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Torch Celebrates Black LGBTQIA+ Voices

Happy Pride! Torch Literary Arts is dedicated to amplifying Black women writers across our intersecting identities all year long. Through online Features and curated readings and workshops, Torch celebrates Black LGBTQIA+ voices. Check out this sample of Featured writers.

c.r. glasgow (doc/she/we) is a non-binary, queer, first-generation Afro-Caribbean-American interdisciplinary healing artist. c has received fellowships and support from Hugo House, VONA, The Watering Hole, Hurston/Wright, and Anaphora. doc has been the recipient of VONA’s 2021 Haitian Heritage Scholarship. Their chapbook the Devils that raised Us was longlisted at Frontier Poetry. c’s work has appeared or is forthcoming in Black Lawrence Press, Moko: Caribbean Arts & Letters, Rigorous Magazine, Lion’s Roar, Obsidian, Torch Literary, and other cross-genre spaces. Follow c’s multidisciplinary healing arts online and on Twitter and Instagram.

Shay Youngblood is a writer, visual artist, and educator. She is the author of several novels including Black Girl in Paris, collections of short stories and numerous essays. Her first two children’s books Mama’s Home (Make Me A World) and A Family Prayer (Convergent) will both be published by Random House. Her published plays have been widely produced and her short stories have been performed at Symphony Space and recorded for NPR’s Selected Shorts. In 2021 she was appointed Commissioner to the Japan-U.S. Friendship Commission and serves as a board member of the Yaddo artists’ community. Her current projects include a novel in progress, a superhero graphic novel collaboration, and The Architecture of Soul Sound a multi-media performance work about architecture, memory, and the environment inspired by research in Japan, China, and the U.S. She teaches in the Graduate Creative Writing Program at City College New York. Visit her website and follow her on Instagram and Twitter.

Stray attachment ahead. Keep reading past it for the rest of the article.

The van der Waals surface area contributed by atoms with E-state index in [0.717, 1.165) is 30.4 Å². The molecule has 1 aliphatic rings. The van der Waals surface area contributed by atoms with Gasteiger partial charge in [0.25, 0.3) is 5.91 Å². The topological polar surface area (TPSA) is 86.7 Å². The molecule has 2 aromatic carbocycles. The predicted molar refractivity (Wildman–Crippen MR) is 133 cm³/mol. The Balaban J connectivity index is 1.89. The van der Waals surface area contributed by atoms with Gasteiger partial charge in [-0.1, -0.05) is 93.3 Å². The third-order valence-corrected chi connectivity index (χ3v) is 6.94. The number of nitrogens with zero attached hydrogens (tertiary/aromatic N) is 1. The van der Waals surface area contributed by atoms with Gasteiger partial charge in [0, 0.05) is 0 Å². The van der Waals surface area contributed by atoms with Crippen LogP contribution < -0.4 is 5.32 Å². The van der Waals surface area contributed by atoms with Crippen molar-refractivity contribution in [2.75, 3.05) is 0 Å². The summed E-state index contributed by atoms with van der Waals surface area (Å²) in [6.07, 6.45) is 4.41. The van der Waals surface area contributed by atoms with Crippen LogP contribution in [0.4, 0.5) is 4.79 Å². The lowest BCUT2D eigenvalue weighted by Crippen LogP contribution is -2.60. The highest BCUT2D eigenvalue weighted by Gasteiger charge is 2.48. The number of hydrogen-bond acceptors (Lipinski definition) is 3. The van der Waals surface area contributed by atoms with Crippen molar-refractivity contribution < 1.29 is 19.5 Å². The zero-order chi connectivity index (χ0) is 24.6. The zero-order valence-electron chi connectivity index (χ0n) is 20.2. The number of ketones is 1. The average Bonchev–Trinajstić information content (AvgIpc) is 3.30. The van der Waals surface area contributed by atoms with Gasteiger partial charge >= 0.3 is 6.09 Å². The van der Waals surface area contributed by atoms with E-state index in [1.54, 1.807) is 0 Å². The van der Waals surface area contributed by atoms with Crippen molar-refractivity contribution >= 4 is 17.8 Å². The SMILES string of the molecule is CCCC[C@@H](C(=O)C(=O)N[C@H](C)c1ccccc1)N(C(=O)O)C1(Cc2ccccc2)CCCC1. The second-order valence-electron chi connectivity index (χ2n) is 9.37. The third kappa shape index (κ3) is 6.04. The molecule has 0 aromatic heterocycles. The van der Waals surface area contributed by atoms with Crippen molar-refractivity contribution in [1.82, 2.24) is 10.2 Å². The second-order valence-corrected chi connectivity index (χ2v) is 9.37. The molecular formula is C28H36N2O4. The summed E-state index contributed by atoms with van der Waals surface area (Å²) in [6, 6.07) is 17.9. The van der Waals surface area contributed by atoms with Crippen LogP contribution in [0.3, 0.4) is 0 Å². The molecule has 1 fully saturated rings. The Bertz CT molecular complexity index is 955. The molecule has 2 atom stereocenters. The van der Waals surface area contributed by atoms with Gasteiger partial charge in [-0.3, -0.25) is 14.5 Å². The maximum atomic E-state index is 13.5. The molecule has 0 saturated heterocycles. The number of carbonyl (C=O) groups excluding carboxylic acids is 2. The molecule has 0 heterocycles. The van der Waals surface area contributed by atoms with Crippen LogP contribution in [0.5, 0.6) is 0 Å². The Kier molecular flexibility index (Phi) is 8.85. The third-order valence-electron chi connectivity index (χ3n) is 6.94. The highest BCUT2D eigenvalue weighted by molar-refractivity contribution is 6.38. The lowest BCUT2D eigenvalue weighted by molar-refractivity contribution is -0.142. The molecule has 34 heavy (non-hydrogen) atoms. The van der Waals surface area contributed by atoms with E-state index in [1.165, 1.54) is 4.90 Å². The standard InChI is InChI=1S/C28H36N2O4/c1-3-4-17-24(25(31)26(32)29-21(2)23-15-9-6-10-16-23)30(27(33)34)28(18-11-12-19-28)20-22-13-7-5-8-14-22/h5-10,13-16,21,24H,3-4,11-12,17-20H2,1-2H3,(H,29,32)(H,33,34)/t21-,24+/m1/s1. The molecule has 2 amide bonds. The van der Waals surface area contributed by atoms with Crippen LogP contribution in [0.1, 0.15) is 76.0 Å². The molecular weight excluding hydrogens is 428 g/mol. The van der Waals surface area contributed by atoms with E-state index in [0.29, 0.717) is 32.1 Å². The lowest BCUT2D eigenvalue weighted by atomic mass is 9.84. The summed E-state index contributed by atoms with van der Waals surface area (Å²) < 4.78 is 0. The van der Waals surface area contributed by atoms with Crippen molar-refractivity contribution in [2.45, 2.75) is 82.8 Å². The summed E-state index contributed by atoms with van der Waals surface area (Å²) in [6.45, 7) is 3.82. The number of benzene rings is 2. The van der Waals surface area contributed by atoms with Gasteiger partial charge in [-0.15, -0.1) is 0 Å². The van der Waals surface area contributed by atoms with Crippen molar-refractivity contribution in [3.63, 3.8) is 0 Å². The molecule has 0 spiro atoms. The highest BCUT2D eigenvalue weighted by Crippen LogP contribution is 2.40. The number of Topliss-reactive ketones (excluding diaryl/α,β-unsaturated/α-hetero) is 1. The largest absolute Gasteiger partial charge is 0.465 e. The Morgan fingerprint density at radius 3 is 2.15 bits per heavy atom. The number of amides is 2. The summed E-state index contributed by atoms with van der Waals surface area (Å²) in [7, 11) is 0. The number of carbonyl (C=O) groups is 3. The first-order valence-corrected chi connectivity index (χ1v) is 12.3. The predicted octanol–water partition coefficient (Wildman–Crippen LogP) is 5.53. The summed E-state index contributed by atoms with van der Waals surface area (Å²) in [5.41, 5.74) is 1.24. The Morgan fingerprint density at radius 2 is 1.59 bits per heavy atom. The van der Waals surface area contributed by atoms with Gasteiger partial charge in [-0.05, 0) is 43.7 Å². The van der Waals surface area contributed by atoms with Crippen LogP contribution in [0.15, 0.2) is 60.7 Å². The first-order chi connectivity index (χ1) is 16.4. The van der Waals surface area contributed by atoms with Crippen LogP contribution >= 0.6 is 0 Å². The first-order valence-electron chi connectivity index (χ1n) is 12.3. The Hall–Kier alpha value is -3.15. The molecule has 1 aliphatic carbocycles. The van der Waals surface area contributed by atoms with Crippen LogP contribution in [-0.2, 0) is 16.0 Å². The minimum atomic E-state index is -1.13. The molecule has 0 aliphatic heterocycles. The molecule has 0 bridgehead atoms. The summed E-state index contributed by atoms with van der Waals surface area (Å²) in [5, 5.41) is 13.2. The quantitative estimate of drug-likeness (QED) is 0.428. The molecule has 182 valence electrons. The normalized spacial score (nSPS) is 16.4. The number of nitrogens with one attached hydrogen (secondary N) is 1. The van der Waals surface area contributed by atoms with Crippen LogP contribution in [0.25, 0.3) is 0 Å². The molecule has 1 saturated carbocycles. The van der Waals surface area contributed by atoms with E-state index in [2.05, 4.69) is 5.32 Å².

Ebony Stewart is a Black woman, an award-winning writer, spoken word artist, playwright, actress, and world slam champion. She is a Houston native and one of Baytown's finest. Ebony has a BA in English & Communication Studies and is currently obtaining her Master’s in Clinical Social Work Therapy where she hopes to work with and provide affordable therapy to artists. She is the author of The Queen’s Glory & The Pussy’s Box, Love Letters to Balled Fists, and Home.Girl.Hood. Her newest manuscript, BloodFresh, will be published by Button Poetry and released in February 2022. Her work aims to validate the human experience and provide a layered perspective of mental wellness by recalling through poetry, storytelling, and reflection. You can learn more about Ebony Stewart's work at and follow her on Twitter and Instagram.